Comment on this articleThe FBI needs a court order to view a suspect's mail, but any system administrator in the back room can already grab and read email at will. Should we be more worried about the FBI than the legions of unscreened sysadmins?
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But can we trust the FBI to respect those limits? Some of its comments about Carnivore suggest that the FBI is not even sure about the technology they're using, and unaware how many others have the same power. The good news is, the system is easy enough to defeat for anyone willing to take a few precautionary measures.

Carnivore's care and feeding

Last year, I got a peek at Carnivore when FBI agents gave a talk in the Cyber Law and Society class I was taking at Harvard. Supervisory Special Agent Barry Smith and an associate told us the rise in Internet communications threatens the FBI's ability to fight crime, and Carnivore is one of the ways they hope to keep up. As more communication goes online, criminals are taking their activities there -- for planning, communication, and execution. Groove is useful for collaborative programming, but it could just as easily be used to plan a terrorist attack across international borders.

To install Carnivore at an Internet service provider, the FBI has to obtain a warrant, similar to a wiretap. (See the sidebar, "What Gives Them the Right?" for more details on the legalities.) The FBI asks the ISP isolate the suspect's connection to a "quiet" part of its LAN. This allows the FBI to connect without being overly obtrusive, and prevents its machine from being pelted with a lot of uninteresting data.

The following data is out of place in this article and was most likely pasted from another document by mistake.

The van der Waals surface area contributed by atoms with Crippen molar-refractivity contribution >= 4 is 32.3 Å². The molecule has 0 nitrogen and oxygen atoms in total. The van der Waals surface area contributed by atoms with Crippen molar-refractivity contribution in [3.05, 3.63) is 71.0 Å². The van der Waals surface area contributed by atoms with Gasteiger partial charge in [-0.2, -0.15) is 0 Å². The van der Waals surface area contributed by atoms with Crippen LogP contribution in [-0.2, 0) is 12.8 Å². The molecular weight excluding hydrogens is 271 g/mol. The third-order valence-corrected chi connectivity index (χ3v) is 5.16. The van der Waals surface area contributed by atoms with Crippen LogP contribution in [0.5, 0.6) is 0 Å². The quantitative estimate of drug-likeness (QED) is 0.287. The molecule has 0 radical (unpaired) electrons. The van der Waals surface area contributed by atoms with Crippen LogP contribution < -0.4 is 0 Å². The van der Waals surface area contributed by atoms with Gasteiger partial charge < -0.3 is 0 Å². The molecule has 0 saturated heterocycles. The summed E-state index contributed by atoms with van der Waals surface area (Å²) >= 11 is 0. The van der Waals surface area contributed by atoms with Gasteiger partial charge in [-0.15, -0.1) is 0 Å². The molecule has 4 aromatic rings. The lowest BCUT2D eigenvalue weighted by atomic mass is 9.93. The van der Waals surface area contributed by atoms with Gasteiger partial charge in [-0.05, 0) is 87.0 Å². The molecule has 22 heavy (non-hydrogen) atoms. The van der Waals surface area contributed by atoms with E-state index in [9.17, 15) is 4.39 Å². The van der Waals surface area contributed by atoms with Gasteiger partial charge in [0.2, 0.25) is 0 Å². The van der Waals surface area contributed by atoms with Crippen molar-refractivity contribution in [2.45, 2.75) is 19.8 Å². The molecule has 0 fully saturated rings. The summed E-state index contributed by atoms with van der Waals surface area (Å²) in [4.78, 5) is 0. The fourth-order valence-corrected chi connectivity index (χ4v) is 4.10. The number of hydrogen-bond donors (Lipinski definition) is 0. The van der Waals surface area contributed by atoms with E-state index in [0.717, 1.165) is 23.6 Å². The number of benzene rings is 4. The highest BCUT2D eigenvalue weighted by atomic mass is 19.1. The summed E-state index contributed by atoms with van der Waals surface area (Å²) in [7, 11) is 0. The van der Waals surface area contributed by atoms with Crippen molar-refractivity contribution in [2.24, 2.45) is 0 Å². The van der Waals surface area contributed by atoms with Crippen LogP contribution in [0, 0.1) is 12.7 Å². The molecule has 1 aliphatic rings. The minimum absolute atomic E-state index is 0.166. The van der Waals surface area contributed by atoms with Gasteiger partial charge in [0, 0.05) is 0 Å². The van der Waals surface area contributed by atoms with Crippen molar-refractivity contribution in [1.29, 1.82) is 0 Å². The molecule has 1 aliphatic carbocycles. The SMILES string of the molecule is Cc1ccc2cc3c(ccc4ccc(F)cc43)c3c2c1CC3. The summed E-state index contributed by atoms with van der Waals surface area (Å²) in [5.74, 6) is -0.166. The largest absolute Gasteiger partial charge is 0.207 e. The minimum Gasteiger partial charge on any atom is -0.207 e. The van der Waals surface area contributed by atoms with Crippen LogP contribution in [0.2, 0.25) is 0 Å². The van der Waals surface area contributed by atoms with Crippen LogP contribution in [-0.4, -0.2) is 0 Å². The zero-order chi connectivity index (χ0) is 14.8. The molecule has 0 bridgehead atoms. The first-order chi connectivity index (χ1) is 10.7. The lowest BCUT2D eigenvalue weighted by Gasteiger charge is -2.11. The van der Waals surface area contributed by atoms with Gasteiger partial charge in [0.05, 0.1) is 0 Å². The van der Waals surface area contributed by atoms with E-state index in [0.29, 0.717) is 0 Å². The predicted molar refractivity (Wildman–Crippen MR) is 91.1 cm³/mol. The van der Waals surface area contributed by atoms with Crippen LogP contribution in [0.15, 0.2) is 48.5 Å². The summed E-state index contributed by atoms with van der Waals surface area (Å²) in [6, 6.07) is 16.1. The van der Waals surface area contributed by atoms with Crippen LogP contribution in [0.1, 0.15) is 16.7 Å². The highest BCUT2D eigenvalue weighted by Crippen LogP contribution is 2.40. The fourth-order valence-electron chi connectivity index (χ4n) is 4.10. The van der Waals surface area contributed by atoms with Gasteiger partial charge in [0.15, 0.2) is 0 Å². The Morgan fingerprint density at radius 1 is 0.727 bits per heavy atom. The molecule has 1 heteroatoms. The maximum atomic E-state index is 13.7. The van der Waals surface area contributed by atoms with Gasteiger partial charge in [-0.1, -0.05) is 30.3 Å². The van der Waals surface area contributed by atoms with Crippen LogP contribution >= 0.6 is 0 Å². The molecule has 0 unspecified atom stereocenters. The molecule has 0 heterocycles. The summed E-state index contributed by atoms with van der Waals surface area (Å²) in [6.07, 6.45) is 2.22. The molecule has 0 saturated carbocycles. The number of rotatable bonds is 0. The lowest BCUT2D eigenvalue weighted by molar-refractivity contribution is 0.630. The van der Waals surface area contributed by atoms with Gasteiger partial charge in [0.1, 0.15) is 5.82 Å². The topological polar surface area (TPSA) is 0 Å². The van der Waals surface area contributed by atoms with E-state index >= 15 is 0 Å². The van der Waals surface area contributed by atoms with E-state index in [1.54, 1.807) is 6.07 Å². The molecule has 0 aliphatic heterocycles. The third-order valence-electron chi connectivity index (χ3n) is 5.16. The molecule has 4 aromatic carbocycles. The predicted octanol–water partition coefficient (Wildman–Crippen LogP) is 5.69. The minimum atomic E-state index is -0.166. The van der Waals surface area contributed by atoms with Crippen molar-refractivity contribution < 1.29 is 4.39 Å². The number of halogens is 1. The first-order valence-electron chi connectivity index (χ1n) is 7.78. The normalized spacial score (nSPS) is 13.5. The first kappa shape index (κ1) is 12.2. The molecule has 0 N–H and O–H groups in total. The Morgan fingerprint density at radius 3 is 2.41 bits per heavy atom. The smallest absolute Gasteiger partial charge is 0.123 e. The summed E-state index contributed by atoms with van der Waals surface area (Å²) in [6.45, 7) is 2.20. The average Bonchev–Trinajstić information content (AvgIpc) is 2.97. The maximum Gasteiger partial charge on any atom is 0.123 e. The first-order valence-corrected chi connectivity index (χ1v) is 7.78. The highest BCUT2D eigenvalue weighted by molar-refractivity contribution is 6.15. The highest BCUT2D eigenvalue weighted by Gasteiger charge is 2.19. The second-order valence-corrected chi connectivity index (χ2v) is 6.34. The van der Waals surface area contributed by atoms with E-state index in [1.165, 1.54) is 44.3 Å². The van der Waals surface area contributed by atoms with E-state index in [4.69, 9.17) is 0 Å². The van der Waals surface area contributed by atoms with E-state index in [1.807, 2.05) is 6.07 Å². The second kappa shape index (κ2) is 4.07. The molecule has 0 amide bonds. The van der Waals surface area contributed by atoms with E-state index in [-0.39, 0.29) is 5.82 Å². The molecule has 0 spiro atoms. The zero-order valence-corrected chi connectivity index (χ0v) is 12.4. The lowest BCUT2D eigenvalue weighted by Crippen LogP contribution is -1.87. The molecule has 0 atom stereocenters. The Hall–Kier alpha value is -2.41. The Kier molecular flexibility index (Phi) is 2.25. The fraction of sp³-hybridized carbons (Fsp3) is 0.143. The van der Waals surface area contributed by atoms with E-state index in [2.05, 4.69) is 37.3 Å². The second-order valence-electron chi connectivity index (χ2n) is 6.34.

From there, the agency configures the necessary filters, then pushes the Monitor button. A stats screen pops up, and every day the captured data is written to a Zip disk. A field agent retrieves the disk and inserts a fresh one each day or week, taking the full disk back to the office for analysis.

My security concerns

Sounds simple enough. But as a system administrator, I have a few concerns.

The first is that Carnivore runs on NT. As a Unix administrator, I see this as a very bad thing. Windows NT has many well-known security flaws, and the Carnivore machine itself could be compromised unless all security patches are applied when they're made available. Even then, unpublished flaws (without patches) leave the machine vulnerable. The FBI says it puts a firewall between the Carnivore box and the rest of the ISP, and a team of security experts tends to NT patches. Even so, if you're not concerned about the FBI reading your email, you should be concerned that the Carnivore box could be hacked.

My second concern is that, depending on how the filters are set, Carnivore can capture any amount of data the FBI would like. The agents said Carnivore "only connects at Ethernet speeds," as if to suggest this limits the amount of data the agency can grab. This struck a chord, so I asked about it after their talk. After saying that OC-128 and Gigabit Ethernet are faster (to which I replied with a glare), he said that Carnivore sees too much data to store it all, and the FBI couldn't archive it. I pointed out that a 40-gigabyte hard drive costs only $150 these days, but he responded "we don't have time to look at all that data." I didn't want to argue more, or tell them about Perl.


Haven't I seen this before?